There are lots of different kinds of exams: sometimes written and open, sometimes multiple choice, or even oral examinations. Depending on the type of exam you are preparing for, various strategies can help to reduce nerves – if you have any that is.
The thought of the upcoming exams is enough to raise the pulse rate of even the coolest student. And those who tend towards procrastination now have to start worrying about all the things they still have to do.
The term exam nerves doesn’t necessarily just apply to the exams themselves, but rather to a range of different areas:
A fear of being evaluated, fear of failure, fear of the consequences of failing, fear of a blackout, fear of success and (imagined) future expectations, fear of the future and taking the next step … A fear of exams can manifest itself in a number of different ways and have various causes.
First things first: Being slightly nervous before an exam is normal and can help you to get a good grade. Not having any nerves at all can result in you not achieving your full potential – for example by underestimating the difficulty of the exam – and being too nervous can lead to a drop in performance.
5 Strategies to Help Combat Exam Nerves
Here is a short overview of the strategies:
- Correct preparation.
- Exam simulation.
- Blackouts and how to deal with them.
- Talking to other students.
- Learning from your mistakes.
1. Correct Preparation
Correct preparation is the most important part of the examination process. But how can you know if you are properly prepared? Before you leap into action, it is worth taking a look at your module handbook and at the exam regulations. This is where you can find out what the learning targets of the module exams are. Lecturers also often tell students which documents and books they should use to prepare for the exam(s).
Learn more effectively by using the right strategies.
Since changing to the Bachelor and Masters system, every grade counts and only a few universities (or academic courses) will allow you to retake an exam in order to improve your grade. So if you think having a good average grade is important then you should start filtering information according to the premise ‘relevant for the exam’ and ‘irrelevant for the exam’. Lecturers are happy to recommend additional literature in order to help you deepen your knowledge, but not all of this is relevant for the exam. And when you don’t have much time anyway – particularly if you also have a job – then it is important to concentrate on the material that will come up in the exam. If you have any time left over then it is definitely a good idea to broaden your horizons – for example by looking at other material that is not necessarily directly relevant for the exam.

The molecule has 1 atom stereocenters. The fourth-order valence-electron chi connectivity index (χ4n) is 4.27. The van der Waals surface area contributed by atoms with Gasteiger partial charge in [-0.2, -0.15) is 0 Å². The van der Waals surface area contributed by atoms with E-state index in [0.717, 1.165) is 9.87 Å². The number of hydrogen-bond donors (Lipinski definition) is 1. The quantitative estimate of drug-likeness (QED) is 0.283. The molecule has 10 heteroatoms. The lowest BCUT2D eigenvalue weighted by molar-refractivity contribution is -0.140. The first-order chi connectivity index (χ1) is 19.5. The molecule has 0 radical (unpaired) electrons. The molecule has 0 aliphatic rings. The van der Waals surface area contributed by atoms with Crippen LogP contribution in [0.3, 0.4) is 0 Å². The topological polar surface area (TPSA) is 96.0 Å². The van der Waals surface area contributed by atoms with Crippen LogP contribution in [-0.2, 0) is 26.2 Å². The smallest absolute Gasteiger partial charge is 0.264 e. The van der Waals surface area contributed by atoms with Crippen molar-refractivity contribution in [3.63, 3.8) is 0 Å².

2. Exam Simulation
When there’s no time pressure and you can sit nice and relaxed at your desk (or on the couch) you know the course material inside out. It’s only when the exam paper is in front of you that you start to panic and forget things that you knew just a few minutes ago. It’s like a curse. The question is, what might help?
A good strategy is to simulate the exam – that means creating similar conditions to those that you will ultimately face during the exam(s). This applies not only to the time constraints, but also to the exam environment. Set a stopwatch when you answer sample papers so that you know how much time you need to answer the questions and what you need to improve upon. And, if possible, familiarize yourself with the room where you will take the exam. This will help you to concentrate on what’s important – namely the exam paper – when it comes to the actual exam…3.
3. Blackouts and How to Deal With Them
A big black hole. Gaping emptiness. You stare at the lecturer in hope that they might come to your rescue, whilst simultaneously searching through your brain for the information you need. But nothing comes. It’s as if everything you know has simply vanished.
This is the absolute worst case scenario that most students can imagine, and even more so in an oral exam than in a written one. What’s the best way to deal with such mental blackouts? It might sound like a paradox, but it really does help: Breathe really deeply. When we are nervous or tense our breathing tends to be more shallow. Drink a sip of water, or if you are in a written exam put down your pen and let you gaze wander, just for a minute or two. When you can breathe more easily and your heart rate slows a little, the material you thought had vanished will start to return. And if this isn’t the case, skip the question that you are stuck on and go on to the next one.